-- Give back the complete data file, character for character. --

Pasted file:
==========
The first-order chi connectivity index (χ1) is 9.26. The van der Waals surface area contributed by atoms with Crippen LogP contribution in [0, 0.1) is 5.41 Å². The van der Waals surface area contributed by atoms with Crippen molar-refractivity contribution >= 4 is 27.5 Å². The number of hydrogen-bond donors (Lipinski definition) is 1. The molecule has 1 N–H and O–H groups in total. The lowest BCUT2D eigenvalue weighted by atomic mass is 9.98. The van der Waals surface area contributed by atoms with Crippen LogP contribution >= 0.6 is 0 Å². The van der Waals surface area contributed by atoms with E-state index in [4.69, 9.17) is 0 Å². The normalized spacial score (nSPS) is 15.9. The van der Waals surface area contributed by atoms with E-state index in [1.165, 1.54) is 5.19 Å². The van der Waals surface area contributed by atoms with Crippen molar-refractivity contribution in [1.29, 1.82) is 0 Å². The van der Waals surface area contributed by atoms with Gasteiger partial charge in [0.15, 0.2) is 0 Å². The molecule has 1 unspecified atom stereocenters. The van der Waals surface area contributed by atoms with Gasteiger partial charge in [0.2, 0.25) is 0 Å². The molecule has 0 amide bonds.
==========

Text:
The first-order chi connectivity index (χ1) is 9.26. The van der Waals surface area contributed by atoms with Crippen LogP contribution in [0, 0.1) is 5.41 Å². The van der Waals surface area contributed by atoms with Crippen molar-refractivity contribution >= 4 is 27.5 Å². The number of hydrogen-bond donors (Lipinski definition) is 1. The molecule has 1 N–H and O–H groups in total. The lowest BCUT2D eigenvalue weighted by atomic mass is 9.98. The van der Waals surface area contributed by atoms with Crippen LogP contribution >= 0.6 is 0 Å². The van der Waals surface area contributed by atoms with E-state index in [4.69, 9.17) is 0 Å². The normalized spacial score (nSPS) is 15.9. The van der Waals surface area contributed by atoms with E-state index in [1.165, 1.54) is 5.19 Å². The van der Waals surface area contributed by atoms with Crippen molar-refractivity contribution in [1.29, 1.82) is 0 Å². The van der Waals surface area contributed by atoms with Gasteiger partial charge in [0.15, 0.2) is 0 Å². The molecule has 1 unspecified atom stereocenters. The van der Waals surface area contributed by atoms with Gasteiger partial charge in [0.2, 0.25) is 0 Å². The molecule has 0 amide bonds.